Remembering Jane Austen 200 years later

Jane Austen completes 200 years this year. So what better time could there be to visit Jane Austen’s house in Chawton. Its a village in the Hampshire district near the A33 to Southampton which isn’t very far from where I live, and because it was a working day we left late and arrived just after dusk. The sky still had very few remnants of the sunset just as bright as any glow in the dark toy could have made in the sky. But what I loved most is, at this time, the house would be free of tourists. Which was almost like a dream come true. I had the view of the house all to myself.

It was 10pm by the time we got there and hardly any natural light left, but luckily for us, the house was covered in the warm glow from the pub opposite. The silence was eerie. It was quiet enough that I could almost hear the ruffle of silks from ballgowns and the trample of hooves from carriages across the street entirely from my own imaginings. It was like going back in time.

The house was quiet. Just like any house whose owner wouldn’t be back anytime soon. The curtains were drawn and there were no lights in the windows. But somewhere behind one of them I could picture Austen huddled behind a small wooden desk under the glow of an oil lamp, writing page after page of a love story, smiling shyly at each romantic phrase. I could hear the nib scratching away on thick cream coloured parchment. I could picture her lifting the curtains and hearing the crickets who might have sang under the same full moon I saw last night.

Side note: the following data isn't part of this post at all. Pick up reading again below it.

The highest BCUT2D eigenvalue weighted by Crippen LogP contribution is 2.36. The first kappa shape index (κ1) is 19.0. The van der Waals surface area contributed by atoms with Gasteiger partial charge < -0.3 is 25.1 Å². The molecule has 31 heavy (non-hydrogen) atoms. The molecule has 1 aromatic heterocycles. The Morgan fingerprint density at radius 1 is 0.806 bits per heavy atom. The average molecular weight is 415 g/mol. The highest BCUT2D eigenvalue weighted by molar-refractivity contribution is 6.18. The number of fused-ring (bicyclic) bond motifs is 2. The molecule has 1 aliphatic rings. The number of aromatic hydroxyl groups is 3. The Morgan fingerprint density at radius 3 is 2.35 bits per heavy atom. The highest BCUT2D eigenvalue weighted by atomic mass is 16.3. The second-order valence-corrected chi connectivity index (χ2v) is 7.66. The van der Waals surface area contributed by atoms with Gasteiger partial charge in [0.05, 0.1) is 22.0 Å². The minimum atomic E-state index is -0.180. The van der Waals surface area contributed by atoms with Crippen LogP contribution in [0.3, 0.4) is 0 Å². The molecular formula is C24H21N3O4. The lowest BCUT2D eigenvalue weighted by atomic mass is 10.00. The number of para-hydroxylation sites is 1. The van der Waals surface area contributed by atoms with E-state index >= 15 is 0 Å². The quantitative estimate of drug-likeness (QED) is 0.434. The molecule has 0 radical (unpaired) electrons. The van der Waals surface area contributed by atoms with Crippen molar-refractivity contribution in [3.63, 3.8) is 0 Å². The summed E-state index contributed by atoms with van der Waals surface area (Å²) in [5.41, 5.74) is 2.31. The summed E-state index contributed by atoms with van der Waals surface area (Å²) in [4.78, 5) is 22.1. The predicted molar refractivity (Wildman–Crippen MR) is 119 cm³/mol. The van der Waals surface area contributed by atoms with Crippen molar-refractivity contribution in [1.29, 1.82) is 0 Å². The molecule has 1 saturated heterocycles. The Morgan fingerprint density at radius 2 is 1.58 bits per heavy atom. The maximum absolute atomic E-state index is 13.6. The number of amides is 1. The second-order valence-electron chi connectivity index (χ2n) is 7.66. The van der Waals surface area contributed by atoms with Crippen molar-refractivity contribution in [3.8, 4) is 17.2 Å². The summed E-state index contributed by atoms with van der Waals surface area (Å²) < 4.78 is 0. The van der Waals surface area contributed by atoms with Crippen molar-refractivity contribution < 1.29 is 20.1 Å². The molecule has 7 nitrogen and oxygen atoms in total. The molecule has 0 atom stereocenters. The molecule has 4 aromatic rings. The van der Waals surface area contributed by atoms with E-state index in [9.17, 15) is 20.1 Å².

There was no traffic in the street, none at all, except for a Mini parked opposite. From the pub, you could hear the soft clink of glass and the warm laughter from the residents passing the rest of their Monday away. The pub is called The Greyfriar. A perfect name for a perfect setting.

We walked over to the tavern and sat down with a big glass of chilled cider while I watched her house. Any moment now I was expecting her spirit wondering in the garden looking for the perfect quote that would one day be the favourite of many:

“Vanity and pride are different things, though the words are often used synonymously. A person may be proud without being vain. Pride relates more to our opinion of ourselves, vanity to what we would have others think of us”

I could picture her smiling at the words she would write for Darcy as she walked in her back garden. In winters, she would be drape herself in a scratchy shawl wondering how to make Elizabeth and Darcy meet again.

“We are all fools in love” is that something she might have heard her mother say when Jane would read part of the story to her? And when she posted her book in the post box near by she might have held herself tight and looked up at the sheet of stars above, wondering if her book would still be remembered 200 years later. And guess what? It still is.🙂

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